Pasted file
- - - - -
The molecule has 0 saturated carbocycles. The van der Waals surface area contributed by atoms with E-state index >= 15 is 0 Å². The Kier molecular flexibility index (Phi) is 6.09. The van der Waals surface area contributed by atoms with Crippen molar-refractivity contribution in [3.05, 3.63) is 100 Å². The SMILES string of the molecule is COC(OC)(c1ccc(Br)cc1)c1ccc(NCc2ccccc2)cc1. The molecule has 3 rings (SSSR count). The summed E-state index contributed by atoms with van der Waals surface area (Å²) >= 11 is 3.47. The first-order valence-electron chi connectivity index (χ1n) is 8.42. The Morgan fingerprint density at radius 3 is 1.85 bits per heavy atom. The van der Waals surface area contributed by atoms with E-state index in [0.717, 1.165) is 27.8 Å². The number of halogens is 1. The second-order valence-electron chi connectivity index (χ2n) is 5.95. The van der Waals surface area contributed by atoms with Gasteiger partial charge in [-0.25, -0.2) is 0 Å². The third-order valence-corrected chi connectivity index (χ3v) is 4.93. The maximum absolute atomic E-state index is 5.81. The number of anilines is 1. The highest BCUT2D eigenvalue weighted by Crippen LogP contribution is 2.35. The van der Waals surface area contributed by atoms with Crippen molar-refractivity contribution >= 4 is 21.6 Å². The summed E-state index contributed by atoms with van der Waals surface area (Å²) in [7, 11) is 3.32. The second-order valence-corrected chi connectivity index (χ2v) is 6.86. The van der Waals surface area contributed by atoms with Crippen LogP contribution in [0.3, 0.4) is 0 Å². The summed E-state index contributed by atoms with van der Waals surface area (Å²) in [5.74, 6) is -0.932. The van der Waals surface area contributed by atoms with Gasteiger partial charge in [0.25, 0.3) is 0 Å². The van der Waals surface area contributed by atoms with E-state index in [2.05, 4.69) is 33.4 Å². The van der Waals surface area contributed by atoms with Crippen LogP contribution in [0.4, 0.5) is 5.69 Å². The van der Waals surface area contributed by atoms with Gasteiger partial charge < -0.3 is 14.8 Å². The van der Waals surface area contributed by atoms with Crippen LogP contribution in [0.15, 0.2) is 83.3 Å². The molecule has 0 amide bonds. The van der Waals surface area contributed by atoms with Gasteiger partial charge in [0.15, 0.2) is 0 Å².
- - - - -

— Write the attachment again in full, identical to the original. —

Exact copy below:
The molecule has 0 saturated carbocycles. The van der Waals surface area contributed by atoms with E-state index >= 15 is 0 Å². The Kier molecular flexibility index (Phi) is 6.09. The van der Waals surface area contributed by atoms with Crippen molar-refractivity contribution in [3.05, 3.63) is 100 Å². The SMILES string of the molecule is COC(OC)(c1ccc(Br)cc1)c1ccc(NCc2ccccc2)cc1. The molecule has 3 rings (SSSR count). The summed E-state index contributed by atoms with van der Waals surface area (Å²) >= 11 is 3.47. The first-order valence-electron chi connectivity index (χ1n) is 8.42. The Morgan fingerprint density at radius 3 is 1.85 bits per heavy atom. The van der Waals surface area contributed by atoms with E-state index in [0.717, 1.165) is 27.8 Å². The number of halogens is 1. The second-order valence-electron chi connectivity index (χ2n) is 5.95. The van der Waals surface area contributed by atoms with Gasteiger partial charge in [-0.25, -0.2) is 0 Å². The third-order valence-corrected chi connectivity index (χ3v) is 4.93. The maximum absolute atomic E-state index is 5.81. The number of anilines is 1. The highest BCUT2D eigenvalue weighted by Crippen LogP contribution is 2.35. The van der Waals surface area contributed by atoms with Crippen molar-refractivity contribution >= 4 is 21.6 Å². The summed E-state index contributed by atoms with van der Waals surface area (Å²) in [7, 11) is 3.32. The second-order valence-corrected chi connectivity index (χ2v) is 6.86. The van der Waals surface area contributed by atoms with Crippen LogP contribution in [0.3, 0.4) is 0 Å². The summed E-state index contributed by atoms with van der Waals surface area (Å²) in [5.74, 6) is -0.932. The van der Waals surface area contributed by atoms with Gasteiger partial charge in [0.25, 0.3) is 0 Å². The van der Waals surface area contributed by atoms with E-state index in [2.05, 4.69) is 33.4 Å². The van der Waals surface area contributed by atoms with Crippen LogP contribution in [0.4, 0.5) is 5.69 Å². The van der Waals surface area contributed by atoms with Gasteiger partial charge < -0.3 is 14.8 Å². The van der Waals surface area contributed by atoms with Crippen LogP contribution in [0.15, 0.2) is 83.3 Å². The molecule has 0 amide bonds. The van der Waals surface area contributed by atoms with Gasteiger partial charge in [0.15, 0.2) is 0 Å².